“Are you getting the COVID-19 vaccine?”

In a world deeply divided on the coronavirus, I was hesitant to answer the question. Personal health, individual freedom, peace of mind, community wellbeing, and other values / belief systems come into play to make that decision.

When the pandemic first began, I decided not to take a COVID vaccine. I have been an intermittent user of the medical system (walk-ins and emergencies) due to my own evolving beliefs around physical and emotional wellbeing.

For over a year, I have been keenly following news from around the world on strategies to tackle this new virus. It was an insight to each country’s values and resources. I discovered that I hadn’t known anything as contagious as the coronavirus in recent times.

Being born and raised in India, community (or shared reality) is the default lens I view my experiences through. It’s difficult for me to go with personal freedom when they are many more vulnerable than me. Certain segments of our society have been burdened by the pandemic more than others – healthcare workers, elders especially in facilities, caregivers, and frontline workers. The latter two are often the lowest paid workers – predominantly women, youth, temporary foreign workers, and new immigrants. They don’t have a choice of jobs or the choice to work from home.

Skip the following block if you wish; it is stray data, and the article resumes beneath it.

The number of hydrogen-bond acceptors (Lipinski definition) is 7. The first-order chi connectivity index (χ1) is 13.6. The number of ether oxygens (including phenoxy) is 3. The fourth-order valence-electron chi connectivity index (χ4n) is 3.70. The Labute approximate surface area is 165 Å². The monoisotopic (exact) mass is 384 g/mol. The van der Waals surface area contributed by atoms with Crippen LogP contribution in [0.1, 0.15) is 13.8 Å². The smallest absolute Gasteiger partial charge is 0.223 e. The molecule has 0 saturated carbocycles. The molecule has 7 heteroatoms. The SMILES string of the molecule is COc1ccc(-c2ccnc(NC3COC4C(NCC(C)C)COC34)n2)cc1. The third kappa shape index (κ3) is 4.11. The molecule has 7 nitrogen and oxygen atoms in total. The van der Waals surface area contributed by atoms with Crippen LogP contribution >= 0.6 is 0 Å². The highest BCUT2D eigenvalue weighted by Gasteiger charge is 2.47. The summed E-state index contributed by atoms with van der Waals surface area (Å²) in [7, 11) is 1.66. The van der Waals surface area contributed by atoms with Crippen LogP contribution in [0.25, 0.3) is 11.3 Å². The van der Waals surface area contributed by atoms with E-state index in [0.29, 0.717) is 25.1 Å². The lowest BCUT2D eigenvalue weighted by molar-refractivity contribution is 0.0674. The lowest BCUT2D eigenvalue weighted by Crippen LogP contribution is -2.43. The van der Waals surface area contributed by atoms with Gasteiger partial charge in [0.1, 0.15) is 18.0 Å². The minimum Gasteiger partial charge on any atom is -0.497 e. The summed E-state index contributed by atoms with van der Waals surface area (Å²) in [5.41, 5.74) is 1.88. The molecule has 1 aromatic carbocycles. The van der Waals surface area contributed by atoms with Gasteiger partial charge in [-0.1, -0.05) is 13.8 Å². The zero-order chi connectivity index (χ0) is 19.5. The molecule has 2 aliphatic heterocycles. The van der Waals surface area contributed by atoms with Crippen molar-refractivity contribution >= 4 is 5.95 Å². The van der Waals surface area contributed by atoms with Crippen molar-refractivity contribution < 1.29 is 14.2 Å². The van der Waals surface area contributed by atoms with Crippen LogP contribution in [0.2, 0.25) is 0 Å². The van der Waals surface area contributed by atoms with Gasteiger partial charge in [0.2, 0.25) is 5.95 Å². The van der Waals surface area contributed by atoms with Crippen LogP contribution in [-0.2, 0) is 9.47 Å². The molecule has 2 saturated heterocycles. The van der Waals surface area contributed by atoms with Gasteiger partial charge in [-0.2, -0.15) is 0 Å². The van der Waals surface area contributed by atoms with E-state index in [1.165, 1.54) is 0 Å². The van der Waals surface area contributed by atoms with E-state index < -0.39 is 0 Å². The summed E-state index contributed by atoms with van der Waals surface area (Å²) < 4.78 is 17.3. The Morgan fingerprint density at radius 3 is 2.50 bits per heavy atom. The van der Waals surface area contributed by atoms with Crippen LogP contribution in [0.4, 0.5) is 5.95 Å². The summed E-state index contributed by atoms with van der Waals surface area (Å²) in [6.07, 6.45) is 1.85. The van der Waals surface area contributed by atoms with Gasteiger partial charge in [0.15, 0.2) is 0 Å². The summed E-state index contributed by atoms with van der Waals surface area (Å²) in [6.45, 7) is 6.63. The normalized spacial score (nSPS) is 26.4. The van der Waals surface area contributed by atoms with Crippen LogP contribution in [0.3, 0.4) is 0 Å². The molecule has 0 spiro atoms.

I decided to do my part to trip up the virus, even if the vaccine might only make a temporary dent in the transmission.
So, I didn’t feel exhilarated or relieved when I got the vaccine that morning.

I feel I did my part – my responsibility for being part of society – like when I vote, without knowing what the outcome is going to be. Because if I didn’t, I could still be playing a part in the outcome.

I feel some of the lessons from the pandemic is realizing how connected we are and that inequalities exist. I hope we don’t lose sight of that, even if some feel safer after getting the vaccine.

Rashmi Narayan